PM's Address: Memorial Service for Unknown Warrior

Published: Thu 11 Nov 2004 11:37 AM
PM's Address at Memorial Service for Unknown Warrior
We are here today to honour a warrior who has lain for close to 90 years in foreign soil, and who has now been called back to serve his country once more.
New Zealand has waited a long time for this day. It is over eighty years since Prime Minister William Massey first explored the idea of a New Zealand Tomb of the Unknown Warrior, in the aftermath of our catastrophic losses in World War One. It is, perhaps, a mark of the journey we have taken as a nation since then that we are finally welcoming home our own Unknown Warrior.
In so doing we are forging an enduring link with all New Zealand's war dead who lie overseas.
Some 250,000 New Zealanders have served overseas in the armed forces. More than 30,000 lost their lives in the wars of the last century; 9000 of them have no known grave. By gathering to commemorate this one soldier, we pay tribute to all who have gone to war, and either come back irrevocably changed, or did not come home.
It is sobering indeed to think of the impact war has had on New Zealand families. The man who lies here was one of over 18,000 New Zealanders who died in World War One. Given that our population was less than a million at the time, very few families would have been unaffected.
Subsequent wars including World War Two have taken nearly 12,000 more New Zealand lives.
These are daunting figures. But history is not only in the figures, or even in the major events, the political decisions, the strategies or the battles. To glimpse the full story, we need to look into history's microcosm. We can imagine the sheer terror of being in combat, the raw yearning for home and loved ones, and the profound courage of going on and on with each moment reducing the likelihood of ever seeing loved ones again.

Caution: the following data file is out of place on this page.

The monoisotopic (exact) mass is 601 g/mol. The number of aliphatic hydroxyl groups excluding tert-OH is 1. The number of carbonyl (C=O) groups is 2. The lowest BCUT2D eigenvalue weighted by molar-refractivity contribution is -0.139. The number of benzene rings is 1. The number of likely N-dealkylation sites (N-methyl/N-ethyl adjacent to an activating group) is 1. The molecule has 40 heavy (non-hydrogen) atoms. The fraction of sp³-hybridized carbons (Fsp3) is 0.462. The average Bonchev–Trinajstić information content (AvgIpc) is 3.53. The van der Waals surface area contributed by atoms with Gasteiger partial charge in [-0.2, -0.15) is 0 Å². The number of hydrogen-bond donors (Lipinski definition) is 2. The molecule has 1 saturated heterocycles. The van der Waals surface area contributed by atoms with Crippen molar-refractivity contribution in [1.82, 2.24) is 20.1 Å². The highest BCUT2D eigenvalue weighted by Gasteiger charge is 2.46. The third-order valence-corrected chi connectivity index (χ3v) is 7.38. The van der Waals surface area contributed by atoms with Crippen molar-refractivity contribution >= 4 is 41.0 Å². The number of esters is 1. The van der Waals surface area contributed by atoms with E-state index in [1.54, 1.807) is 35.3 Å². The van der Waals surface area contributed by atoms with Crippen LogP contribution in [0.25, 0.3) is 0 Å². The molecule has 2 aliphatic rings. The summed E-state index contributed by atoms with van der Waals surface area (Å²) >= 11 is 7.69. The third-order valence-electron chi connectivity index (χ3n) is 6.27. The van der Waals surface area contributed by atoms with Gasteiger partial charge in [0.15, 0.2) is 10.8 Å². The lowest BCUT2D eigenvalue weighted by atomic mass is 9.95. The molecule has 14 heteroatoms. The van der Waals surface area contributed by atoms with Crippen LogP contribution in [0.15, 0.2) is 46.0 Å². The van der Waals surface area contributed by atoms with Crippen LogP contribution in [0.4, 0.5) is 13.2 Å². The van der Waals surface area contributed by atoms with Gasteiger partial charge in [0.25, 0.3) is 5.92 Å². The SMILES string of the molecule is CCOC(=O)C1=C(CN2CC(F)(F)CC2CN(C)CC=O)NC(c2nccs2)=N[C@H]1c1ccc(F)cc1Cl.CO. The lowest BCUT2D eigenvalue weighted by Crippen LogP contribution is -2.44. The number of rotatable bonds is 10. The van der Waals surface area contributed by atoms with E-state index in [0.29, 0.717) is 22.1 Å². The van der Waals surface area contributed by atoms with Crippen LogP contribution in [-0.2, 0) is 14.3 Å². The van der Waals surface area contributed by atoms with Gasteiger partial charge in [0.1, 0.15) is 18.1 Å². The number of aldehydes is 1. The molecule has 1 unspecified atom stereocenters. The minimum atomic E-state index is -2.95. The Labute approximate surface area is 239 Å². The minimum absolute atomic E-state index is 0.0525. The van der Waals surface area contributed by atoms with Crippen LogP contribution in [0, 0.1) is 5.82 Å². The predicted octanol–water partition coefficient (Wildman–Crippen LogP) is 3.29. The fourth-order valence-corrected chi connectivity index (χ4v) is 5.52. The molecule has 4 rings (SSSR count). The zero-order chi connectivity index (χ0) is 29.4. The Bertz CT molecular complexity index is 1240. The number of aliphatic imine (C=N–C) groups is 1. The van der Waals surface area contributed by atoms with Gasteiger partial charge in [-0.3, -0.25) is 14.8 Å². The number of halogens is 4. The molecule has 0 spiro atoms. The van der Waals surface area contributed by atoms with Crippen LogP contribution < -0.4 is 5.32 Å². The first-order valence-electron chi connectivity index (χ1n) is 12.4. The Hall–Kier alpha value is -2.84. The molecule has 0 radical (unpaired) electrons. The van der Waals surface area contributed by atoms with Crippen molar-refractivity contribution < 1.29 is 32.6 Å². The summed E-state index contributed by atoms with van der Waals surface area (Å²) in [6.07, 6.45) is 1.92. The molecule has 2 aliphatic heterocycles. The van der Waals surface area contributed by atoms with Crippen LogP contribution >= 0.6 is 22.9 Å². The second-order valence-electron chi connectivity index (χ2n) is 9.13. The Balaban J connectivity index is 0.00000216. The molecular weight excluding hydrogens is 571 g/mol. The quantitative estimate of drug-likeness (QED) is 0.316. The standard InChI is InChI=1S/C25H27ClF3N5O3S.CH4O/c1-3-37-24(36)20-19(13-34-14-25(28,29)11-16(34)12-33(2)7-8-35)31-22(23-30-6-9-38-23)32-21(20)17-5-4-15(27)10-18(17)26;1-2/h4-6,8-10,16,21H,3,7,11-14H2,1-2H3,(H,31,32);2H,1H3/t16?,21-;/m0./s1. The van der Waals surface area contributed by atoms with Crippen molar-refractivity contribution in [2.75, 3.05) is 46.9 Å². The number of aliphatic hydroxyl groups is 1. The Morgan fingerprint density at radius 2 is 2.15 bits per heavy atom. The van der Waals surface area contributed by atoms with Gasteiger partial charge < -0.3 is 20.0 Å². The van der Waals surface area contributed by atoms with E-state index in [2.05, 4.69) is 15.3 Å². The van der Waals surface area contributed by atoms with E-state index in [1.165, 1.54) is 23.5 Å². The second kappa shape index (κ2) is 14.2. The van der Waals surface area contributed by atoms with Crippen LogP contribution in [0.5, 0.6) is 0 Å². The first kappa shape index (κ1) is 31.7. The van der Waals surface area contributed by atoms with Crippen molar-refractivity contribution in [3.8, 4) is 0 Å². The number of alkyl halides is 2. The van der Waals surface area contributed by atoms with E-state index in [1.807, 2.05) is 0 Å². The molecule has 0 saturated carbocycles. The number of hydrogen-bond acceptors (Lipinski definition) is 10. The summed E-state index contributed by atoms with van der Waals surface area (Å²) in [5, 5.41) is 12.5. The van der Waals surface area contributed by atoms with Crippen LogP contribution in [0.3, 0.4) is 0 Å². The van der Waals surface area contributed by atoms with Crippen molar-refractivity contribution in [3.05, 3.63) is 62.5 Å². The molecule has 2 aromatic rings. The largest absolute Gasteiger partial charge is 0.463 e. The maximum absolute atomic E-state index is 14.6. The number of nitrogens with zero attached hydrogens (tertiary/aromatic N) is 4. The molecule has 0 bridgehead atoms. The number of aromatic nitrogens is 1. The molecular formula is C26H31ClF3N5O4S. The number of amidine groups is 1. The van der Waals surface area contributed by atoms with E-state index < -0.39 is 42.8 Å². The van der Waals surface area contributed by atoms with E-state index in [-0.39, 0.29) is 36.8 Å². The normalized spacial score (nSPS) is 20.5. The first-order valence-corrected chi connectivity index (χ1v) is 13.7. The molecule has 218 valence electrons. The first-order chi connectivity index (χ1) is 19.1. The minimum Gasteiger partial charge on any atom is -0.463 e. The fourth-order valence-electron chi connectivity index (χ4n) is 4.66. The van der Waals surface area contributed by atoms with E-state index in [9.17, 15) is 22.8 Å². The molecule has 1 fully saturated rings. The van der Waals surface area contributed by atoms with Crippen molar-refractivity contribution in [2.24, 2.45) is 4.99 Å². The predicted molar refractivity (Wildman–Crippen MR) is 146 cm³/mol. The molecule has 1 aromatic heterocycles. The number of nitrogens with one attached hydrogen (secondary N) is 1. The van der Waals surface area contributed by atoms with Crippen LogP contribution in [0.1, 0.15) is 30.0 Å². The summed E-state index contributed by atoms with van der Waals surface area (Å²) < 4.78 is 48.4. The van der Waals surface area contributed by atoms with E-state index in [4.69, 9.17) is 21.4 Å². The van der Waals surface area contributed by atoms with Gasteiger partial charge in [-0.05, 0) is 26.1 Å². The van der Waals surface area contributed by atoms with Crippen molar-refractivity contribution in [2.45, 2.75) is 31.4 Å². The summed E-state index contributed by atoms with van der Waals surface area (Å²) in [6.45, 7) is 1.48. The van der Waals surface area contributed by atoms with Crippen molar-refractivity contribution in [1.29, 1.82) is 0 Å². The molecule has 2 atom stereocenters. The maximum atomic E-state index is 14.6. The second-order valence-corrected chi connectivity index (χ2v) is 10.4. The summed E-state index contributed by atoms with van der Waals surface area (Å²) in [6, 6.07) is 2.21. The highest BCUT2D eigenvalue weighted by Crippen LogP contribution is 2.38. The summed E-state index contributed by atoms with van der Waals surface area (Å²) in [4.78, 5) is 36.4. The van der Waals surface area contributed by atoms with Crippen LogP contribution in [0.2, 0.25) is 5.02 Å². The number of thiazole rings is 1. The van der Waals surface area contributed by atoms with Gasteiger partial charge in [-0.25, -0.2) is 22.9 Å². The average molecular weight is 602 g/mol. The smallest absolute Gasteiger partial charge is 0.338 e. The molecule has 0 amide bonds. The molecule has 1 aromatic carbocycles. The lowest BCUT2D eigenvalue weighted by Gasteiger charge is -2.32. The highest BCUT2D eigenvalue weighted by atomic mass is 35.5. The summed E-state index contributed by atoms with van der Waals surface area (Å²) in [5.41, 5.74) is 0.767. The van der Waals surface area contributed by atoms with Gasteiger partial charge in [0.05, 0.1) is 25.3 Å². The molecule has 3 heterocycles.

Of the many individual tragedies of war, a few are captured on record. One is the story of a mother in Takaka. In 1917, recently widowed, she received three separate telegrams. From these she learned that her three sons who had gone to war had all been killed within the space of eight days at Passchendaele. Their bodies were never recovered, so she could take no comfort even in the thought that after death her sons were cared for in any way.
Few of us nowadays can begin to imagine how that must have felt. But such stories serve to remind us that war is about living the unthinkable, enduring the unendurable. They remind us that these events had an impact not only on those who served, but also on their families and on the communities of which they were once a part.
Nothing can ever fully do justice to even one life lost in war time. But as of today what we can do is continue to commemorate and honour the ultimate sacrifice of New Zealand's servicemen and women. We can also hope that visiting the Tomb of the Unknown Warrior will be a positive, and even a healing, experience for many.
This is particularly important in a country as physically isolated as ours. Our war dead are not forgotten, but they are far away. Distance can prevent even those whose loved ones have known graves from ever visiting the burial site. So the concept behind the Tomb of the Unknown Warrior is to provide a place where people can mourn their loved ones and where others can come to pay their respects.